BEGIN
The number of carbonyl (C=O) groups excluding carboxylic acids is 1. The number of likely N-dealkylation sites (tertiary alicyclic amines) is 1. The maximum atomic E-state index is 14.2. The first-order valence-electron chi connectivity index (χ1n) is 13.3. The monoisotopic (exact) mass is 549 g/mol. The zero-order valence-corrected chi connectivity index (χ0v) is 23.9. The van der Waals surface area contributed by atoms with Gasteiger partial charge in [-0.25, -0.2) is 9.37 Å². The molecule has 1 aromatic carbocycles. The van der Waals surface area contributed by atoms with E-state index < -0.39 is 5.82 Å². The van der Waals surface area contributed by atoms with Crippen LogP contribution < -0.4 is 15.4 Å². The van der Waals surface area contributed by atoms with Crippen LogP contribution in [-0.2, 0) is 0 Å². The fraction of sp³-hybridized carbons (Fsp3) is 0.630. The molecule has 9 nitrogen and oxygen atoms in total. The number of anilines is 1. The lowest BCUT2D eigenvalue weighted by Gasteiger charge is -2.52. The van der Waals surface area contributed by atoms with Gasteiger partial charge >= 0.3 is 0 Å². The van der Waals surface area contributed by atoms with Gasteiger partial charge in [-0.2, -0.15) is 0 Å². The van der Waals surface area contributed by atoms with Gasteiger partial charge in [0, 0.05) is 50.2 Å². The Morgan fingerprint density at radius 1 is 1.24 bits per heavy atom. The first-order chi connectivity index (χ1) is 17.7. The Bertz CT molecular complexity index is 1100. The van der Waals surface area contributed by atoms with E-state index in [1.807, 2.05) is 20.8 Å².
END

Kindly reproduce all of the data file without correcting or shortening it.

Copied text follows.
The number of carbonyl (C=O) groups excluding carboxylic acids is 1. The number of likely N-dealkylation sites (tertiary alicyclic amines) is 1. The maximum atomic E-state index is 14.2. The first-order valence-electron chi connectivity index (χ1n) is 13.3. The monoisotopic (exact) mass is 549 g/mol. The zero-order valence-corrected chi connectivity index (χ0v) is 23.9. The van der Waals surface area contributed by atoms with Gasteiger partial charge in [-0.25, -0.2) is 9.37 Å². The molecule has 1 aromatic carbocycles. The van der Waals surface area contributed by atoms with E-state index < -0.39 is 5.82 Å². The van der Waals surface area contributed by atoms with Crippen LogP contribution < -0.4 is 15.4 Å². The van der Waals surface area contributed by atoms with Crippen LogP contribution in [-0.2, 0) is 0 Å². The fraction of sp³-hybridized carbons (Fsp3) is 0.630. The molecule has 9 nitrogen and oxygen atoms in total. The number of anilines is 1. The lowest BCUT2D eigenvalue weighted by Gasteiger charge is -2.52. The van der Waals surface area contributed by atoms with Gasteiger partial charge >= 0.3 is 0 Å². The van der Waals surface area contributed by atoms with Gasteiger partial charge in [-0.2, -0.15) is 0 Å². The van der Waals surface area contributed by atoms with Gasteiger partial charge in [0, 0.05) is 50.2 Å². The Morgan fingerprint density at radius 1 is 1.24 bits per heavy atom. The first-order chi connectivity index (χ1) is 17.7. The Bertz CT molecular complexity index is 1100. The van der Waals surface area contributed by atoms with E-state index in [1.807, 2.05) is 20.8 Å².